On February 24, youth organizers disrupted a fundraiser at the City Club of Chicago for Cook County State’s Attorney Anita Alvarez, linking arms and blocking entry into the formidable building with a banner reading, “#ByeAnita.”
Alvarez is seeking a third term as Chicago’s top prosecutor. She won her last re-election campaign handily, but this November could be different. In the past four months, she has faced a chorus of calls to resign over the fatal police shooting of Laquan McDonald, which detractors believe she tried to hide from the public. In a sign of the growing power of the Black Lives Matter movement, activists have effectively turned the prosecutor’s race into a referendum on policing and criminal justice in Chicago.
They also helped propel the candidacy of a progressive challenger in the March 15 Democratic primary. Kim Foxx’s campaign slogan strikes an unusual tone for the office: “It’s time to restore fairness and credibility to our criminal justice system.” In addition to her 12 years as an assistant state’s attorney (five under Alvarez), Foxx has pointed to her own life experiences as qualifications for the job — she grew up in a Chicago public housing project and has been the victim of crime, as well as seen family members incarcerated.
After leaving the state’s attorney’s office in 2013, Foxx became the chief of staff for Cook County Board President Toni Preckwinkle, a political foe of Alvarez. Preckwinkle’s advocacy helped launch Foxx’s campaign in summer 2015, which has since gained momentum in the fallout from the Laquan McDonald scandal.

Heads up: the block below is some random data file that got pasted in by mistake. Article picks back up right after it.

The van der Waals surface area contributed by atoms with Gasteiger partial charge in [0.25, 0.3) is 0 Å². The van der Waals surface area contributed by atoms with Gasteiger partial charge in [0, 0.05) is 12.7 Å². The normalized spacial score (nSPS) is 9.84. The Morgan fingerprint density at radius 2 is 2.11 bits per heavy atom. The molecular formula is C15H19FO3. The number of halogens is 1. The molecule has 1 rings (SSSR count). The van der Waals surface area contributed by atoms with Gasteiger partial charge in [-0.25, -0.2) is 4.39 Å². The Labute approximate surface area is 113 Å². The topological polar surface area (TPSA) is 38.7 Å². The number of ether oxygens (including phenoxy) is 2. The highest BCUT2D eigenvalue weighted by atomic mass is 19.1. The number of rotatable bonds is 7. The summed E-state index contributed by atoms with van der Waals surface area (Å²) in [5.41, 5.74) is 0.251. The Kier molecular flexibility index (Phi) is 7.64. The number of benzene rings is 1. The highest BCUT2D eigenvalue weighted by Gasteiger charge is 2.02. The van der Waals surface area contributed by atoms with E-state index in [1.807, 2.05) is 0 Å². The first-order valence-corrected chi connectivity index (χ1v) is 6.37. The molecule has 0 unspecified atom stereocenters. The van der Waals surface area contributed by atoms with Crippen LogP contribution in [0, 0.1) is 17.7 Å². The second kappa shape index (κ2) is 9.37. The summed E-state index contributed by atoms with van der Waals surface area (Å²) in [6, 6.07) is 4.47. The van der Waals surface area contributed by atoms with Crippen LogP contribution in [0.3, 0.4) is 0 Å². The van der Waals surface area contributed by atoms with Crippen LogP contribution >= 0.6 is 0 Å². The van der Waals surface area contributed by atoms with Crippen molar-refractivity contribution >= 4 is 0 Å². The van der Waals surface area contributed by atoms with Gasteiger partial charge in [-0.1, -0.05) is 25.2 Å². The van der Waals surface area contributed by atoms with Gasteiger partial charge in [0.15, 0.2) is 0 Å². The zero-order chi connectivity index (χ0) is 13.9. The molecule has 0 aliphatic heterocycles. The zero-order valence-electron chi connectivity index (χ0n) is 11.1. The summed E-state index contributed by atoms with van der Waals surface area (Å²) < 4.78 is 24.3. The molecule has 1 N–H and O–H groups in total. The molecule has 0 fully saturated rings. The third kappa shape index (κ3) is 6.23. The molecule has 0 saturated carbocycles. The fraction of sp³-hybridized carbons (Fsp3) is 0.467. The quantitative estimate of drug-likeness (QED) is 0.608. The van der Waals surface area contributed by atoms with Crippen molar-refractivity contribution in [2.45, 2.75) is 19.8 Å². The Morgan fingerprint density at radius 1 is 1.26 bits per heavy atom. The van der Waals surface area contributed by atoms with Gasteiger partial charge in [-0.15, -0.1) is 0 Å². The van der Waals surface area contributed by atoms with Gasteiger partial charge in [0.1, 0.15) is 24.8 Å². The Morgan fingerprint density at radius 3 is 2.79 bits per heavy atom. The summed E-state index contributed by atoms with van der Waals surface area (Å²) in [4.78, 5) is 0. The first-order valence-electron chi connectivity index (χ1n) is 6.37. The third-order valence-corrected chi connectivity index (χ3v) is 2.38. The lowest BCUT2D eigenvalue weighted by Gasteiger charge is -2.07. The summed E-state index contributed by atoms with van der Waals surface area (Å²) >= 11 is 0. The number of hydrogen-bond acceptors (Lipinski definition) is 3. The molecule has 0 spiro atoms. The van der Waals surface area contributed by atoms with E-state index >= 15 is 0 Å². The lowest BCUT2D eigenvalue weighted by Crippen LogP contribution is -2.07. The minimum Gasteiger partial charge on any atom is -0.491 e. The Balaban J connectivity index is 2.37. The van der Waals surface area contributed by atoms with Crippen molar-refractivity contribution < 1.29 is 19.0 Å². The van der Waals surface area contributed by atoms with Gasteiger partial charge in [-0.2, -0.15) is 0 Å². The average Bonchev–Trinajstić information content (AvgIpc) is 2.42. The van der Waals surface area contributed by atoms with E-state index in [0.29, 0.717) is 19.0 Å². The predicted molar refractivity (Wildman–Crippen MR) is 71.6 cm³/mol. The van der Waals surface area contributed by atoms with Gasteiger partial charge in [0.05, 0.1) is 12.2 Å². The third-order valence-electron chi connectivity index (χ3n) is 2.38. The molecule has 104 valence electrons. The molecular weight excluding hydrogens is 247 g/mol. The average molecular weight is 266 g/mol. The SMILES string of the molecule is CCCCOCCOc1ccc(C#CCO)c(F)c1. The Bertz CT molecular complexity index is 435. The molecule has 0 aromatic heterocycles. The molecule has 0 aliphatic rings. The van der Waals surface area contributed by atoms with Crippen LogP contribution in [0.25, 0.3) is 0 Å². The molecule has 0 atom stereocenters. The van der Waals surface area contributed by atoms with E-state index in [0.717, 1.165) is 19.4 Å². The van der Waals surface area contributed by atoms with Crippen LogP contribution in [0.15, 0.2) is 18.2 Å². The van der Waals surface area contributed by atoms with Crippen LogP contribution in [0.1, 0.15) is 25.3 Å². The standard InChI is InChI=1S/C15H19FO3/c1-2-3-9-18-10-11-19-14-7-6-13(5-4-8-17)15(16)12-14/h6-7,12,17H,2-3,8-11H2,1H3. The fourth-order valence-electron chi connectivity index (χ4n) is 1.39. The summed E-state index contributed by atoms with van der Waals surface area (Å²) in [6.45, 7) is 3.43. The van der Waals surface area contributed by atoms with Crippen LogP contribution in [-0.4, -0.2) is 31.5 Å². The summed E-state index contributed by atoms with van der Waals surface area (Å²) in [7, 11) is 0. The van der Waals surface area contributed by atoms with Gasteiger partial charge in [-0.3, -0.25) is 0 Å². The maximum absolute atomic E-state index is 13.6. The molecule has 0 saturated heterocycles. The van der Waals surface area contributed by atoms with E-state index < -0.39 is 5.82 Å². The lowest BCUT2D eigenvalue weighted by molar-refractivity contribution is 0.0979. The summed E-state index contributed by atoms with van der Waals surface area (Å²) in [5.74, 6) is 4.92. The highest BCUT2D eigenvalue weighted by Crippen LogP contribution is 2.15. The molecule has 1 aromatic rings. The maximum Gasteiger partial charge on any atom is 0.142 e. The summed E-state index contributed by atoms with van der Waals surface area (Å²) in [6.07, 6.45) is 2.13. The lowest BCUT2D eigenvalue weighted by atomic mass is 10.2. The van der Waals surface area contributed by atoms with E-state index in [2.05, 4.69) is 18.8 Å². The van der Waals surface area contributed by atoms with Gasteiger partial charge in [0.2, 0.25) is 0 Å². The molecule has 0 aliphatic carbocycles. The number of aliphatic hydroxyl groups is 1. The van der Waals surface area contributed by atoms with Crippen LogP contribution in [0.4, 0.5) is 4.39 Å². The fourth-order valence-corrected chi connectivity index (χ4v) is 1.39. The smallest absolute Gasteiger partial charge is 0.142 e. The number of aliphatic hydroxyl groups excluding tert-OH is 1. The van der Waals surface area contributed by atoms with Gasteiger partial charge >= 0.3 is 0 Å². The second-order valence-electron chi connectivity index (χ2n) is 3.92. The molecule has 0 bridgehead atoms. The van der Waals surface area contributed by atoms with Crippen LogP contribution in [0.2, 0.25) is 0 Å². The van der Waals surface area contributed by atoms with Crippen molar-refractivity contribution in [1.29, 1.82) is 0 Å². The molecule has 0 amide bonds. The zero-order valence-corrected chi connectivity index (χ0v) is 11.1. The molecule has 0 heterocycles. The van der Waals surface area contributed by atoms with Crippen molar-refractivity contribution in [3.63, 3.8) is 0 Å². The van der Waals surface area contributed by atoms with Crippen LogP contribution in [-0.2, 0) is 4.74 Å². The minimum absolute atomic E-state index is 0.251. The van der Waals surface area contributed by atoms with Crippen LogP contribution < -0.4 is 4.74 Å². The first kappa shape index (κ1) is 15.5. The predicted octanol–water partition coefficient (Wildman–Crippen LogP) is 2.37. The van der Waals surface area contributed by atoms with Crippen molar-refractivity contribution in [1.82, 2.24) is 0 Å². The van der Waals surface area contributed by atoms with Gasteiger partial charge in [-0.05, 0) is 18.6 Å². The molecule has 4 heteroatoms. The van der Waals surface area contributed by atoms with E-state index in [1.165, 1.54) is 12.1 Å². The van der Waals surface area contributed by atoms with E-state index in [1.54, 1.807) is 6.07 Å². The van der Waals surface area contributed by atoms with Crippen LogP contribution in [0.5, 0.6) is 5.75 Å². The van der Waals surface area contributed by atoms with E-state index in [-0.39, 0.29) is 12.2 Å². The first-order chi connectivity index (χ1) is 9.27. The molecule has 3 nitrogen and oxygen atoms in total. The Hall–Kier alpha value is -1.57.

According to a February poll, 71 percent of registered Democrats in Cook County disapprove of how Alvarez handled McDonald’s October 2014 killing. She waited 13 months to file murder charges against Jason Van Dyke, the police officer who shot the Black teenager 16 times. A graphic dashcam video of the killing was kept under wraps for more than a year; its release in November 2015 triggered street protests and demands that Alvarez and other top officials resign.
Alvarez said in February that she didn’t “believe any mistakes were made.” But both Foxx and Donna Moore — a former federal and state prosecutor who is also challenging Alvarez for the nomination — say they would have acted differently.
“The truth of the matter is she had determined he was a murderer and allowed him to go to work every day, to walk amongst us every day,” said Foxx in a February debate. Critics have asked whether the state’s attorney would have pressed charges at all had the city not been compelled by court order to release the video of McDonald’s killing. Alvarez defends her actions, saying she was waiting for a federal investigation to conclude before pressing charges.
In a sign of shifting political winds, Foxx has picked up key endorsements from Cook County’s Democratic Party and former Illinois Governor Pat Quinn, as well as both the Chicago Tribune and Chicago Sun-Times. Her campaign focuses on diverting low-level offenders into treatment programs, reforming the juvenile justice system and prosecuting wage theft and other workplace abuses — positions that have also won her an unprecedented endorsement from the Chicago Teachers Union, and the backing of other labor groups. Foxx also says she would appoint an outside prosecutor for all future police-involved shootings.